EVERY THREE days or so, the United States suffers as many deaths from covid-19 as lives were lost in the Sept. 11 terrorist attacks. The pandemic is emphatically not over: Some places are experiencing new spikes in cases, positive test results, hospitalizations and deaths, especially in the south and west. Absent national leadership, the country is now a crazy quilt of local responses, with the virus surging in places and flattening in others, but still on the march overall.

By one measure, the 14-day direction is “trending poorly” in 24 states, “making progress” in 21 states and the District, and “trending better” in just five states. Some localities are particularly hard-hit a month after reopening around Memorial Day, including Arizona, which on May 15 lifted its stay-at-home order. People flooded Phoenix-area bar districts, ignoring social distancing guidelines, the Associated Press reported, noting there were no requirements to wear face masks, no major increases in contact tracing and no scale-up of infection control at nursing homes. Today, the state has seen a 198 percent increase in cases over the past two weeks and 14.2 percent of test results are positive.

Texas also opted for a rapid reopening — and its hospitalizations passed 2,100 on Wednesday for the first time during the pandemic. That’s a 42 percent increase in patients since Memorial Day weekend, when beachgoers swarmed the coast and a water park near Houston opened to big crowds. Texas has had a 54 percent increase in cases over 14 days. Other states of concern include North Carolina, South Carolina, Florida and Georgia.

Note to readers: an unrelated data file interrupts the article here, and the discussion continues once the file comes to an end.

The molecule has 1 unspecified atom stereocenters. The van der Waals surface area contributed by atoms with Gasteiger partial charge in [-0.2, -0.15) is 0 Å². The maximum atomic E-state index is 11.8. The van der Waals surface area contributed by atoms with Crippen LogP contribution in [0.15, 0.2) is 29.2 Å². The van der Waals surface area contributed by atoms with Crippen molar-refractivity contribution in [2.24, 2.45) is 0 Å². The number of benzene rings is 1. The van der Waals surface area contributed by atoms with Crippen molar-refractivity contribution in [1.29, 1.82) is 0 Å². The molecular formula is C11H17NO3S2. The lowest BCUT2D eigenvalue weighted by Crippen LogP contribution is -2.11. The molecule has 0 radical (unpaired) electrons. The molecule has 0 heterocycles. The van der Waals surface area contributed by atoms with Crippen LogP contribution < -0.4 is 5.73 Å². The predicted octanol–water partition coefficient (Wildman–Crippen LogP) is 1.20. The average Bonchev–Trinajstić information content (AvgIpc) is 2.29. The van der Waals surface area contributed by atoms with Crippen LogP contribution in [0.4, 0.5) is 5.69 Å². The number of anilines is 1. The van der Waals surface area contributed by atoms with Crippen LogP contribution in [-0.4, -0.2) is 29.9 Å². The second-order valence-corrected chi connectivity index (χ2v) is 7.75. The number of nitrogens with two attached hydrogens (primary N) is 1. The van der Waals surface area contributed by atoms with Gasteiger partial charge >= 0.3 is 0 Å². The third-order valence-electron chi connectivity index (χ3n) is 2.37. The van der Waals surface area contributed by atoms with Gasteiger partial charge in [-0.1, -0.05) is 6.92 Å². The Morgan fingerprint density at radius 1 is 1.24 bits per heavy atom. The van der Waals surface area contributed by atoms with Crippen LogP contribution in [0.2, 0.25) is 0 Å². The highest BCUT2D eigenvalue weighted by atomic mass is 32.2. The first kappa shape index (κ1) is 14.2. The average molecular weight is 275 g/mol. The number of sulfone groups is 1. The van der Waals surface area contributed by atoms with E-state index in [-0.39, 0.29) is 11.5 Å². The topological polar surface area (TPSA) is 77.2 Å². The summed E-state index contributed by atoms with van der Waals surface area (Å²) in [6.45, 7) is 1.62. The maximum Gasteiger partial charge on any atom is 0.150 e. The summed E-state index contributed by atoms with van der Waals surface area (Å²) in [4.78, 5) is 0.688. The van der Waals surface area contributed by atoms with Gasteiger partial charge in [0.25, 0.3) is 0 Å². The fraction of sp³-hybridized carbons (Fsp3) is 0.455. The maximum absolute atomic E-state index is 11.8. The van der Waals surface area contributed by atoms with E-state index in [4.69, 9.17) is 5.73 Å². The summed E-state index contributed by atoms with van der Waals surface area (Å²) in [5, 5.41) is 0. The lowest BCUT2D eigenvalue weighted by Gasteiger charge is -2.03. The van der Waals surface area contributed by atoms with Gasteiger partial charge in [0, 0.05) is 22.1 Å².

There is not an absolute correlation between these surges and the reopenings. Some spikes may reflect better testing. But the hospitalizations are an unambiguous sign of trouble. It will be worse if the latest outbreaks are uncontained, as states continue to open up and ease restrictions. If there is another explosive surge, as occurred in New York City in March, whole swaths of the United States may face the agonizing and exceedingly difficult question of whether to reimpose lockdown orders.

To achieve containment, states must field an aggressive strategy of testing, contact tracing and isolating the sick. Unfortunately, many states are struggling to launch these efforts, with uneven results. No one has been helped by President Trump’s abdication of responsibility for a robust federal response.

Until a vaccine or effective drug therapy is ready, the goal is simply to prevent hospitals and health-care systems from becoming overwhelmed, and to keep as many people safe as possible. This demands common sense to break the virus transmission: physical distancing, hand-cleaning and face masks. Although lots of attention has been focused on possible virus spread from the recent protest marches and Mr. Trump’s upcoming rallies, much greater numbers of people are engaged in quotidian activities that carry risk. All of us must work to slow the virus’s spread, and to steer this pandemic patchwork nation toward a relatively better outcome.

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